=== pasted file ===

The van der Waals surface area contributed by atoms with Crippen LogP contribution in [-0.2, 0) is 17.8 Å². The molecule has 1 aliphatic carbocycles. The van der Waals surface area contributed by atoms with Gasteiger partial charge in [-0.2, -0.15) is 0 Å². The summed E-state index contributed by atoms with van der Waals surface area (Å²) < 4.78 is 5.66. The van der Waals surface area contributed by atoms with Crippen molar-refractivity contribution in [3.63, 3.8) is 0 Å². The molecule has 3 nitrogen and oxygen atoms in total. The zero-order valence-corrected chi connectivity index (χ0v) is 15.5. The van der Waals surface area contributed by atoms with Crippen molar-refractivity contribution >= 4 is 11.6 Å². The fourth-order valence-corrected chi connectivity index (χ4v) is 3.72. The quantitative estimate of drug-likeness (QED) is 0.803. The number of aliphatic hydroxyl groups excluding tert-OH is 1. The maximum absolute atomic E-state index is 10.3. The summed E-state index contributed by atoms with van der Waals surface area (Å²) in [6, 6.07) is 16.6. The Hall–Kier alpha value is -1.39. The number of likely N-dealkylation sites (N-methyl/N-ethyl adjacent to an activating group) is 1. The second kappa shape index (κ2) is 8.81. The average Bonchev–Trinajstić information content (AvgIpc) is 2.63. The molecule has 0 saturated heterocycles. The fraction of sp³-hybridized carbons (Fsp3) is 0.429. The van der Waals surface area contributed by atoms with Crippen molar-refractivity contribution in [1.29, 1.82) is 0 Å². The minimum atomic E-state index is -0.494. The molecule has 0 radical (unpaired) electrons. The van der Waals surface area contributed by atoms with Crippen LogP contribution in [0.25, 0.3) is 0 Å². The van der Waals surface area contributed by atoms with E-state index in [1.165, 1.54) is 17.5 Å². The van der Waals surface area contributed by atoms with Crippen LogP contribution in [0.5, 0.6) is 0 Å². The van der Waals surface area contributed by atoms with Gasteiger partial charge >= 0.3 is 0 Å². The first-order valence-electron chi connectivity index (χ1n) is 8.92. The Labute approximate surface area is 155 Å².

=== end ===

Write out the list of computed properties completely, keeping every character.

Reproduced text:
The van der Waals surface area contributed by atoms with Crippen LogP contribution in [-0.2, 0) is 17.8 Å². The molecule has 1 aliphatic carbocycles. The van der Waals surface area contributed by atoms with Gasteiger partial charge in [-0.2, -0.15) is 0 Å². The summed E-state index contributed by atoms with van der Waals surface area (Å²) < 4.78 is 5.66. The van der Waals surface area contributed by atoms with Crippen molar-refractivity contribution in [3.63, 3.8) is 0 Å². The molecule has 3 nitrogen and oxygen atoms in total. The zero-order valence-corrected chi connectivity index (χ0v) is 15.5. The van der Waals surface area contributed by atoms with Crippen molar-refractivity contribution >= 4 is 11.6 Å². The fourth-order valence-corrected chi connectivity index (χ4v) is 3.72. The quantitative estimate of drug-likeness (QED) is 0.803. The number of aliphatic hydroxyl groups excluding tert-OH is 1. The maximum absolute atomic E-state index is 10.3. The summed E-state index contributed by atoms with van der Waals surface area (Å²) in [6, 6.07) is 16.6. The Hall–Kier alpha value is -1.39. The number of likely N-dealkylation sites (N-methyl/N-ethyl adjacent to an activating group) is 1. The second kappa shape index (κ2) is 8.81. The average Bonchev–Trinajstić information content (AvgIpc) is 2.63. The molecule has 0 saturated heterocycles. The fraction of sp³-hybridized carbons (Fsp3) is 0.429. The van der Waals surface area contributed by atoms with Crippen molar-refractivity contribution in [1.29, 1.82) is 0 Å². The minimum atomic E-state index is -0.494. The molecule has 0 radical (unpaired) electrons. The van der Waals surface area contributed by atoms with Crippen LogP contribution in [0.25, 0.3) is 0 Å². The van der Waals surface area contributed by atoms with E-state index in [1.165, 1.54) is 17.5 Å². The van der Waals surface area contributed by atoms with Crippen LogP contribution in [0.5, 0.6) is 0 Å². The van der Waals surface area contributed by atoms with Gasteiger partial charge >= 0.3 is 0 Å². The first-order valence-electron chi connectivity index (χ1n) is 8.92. The Labute approximate surface area is 155 Å².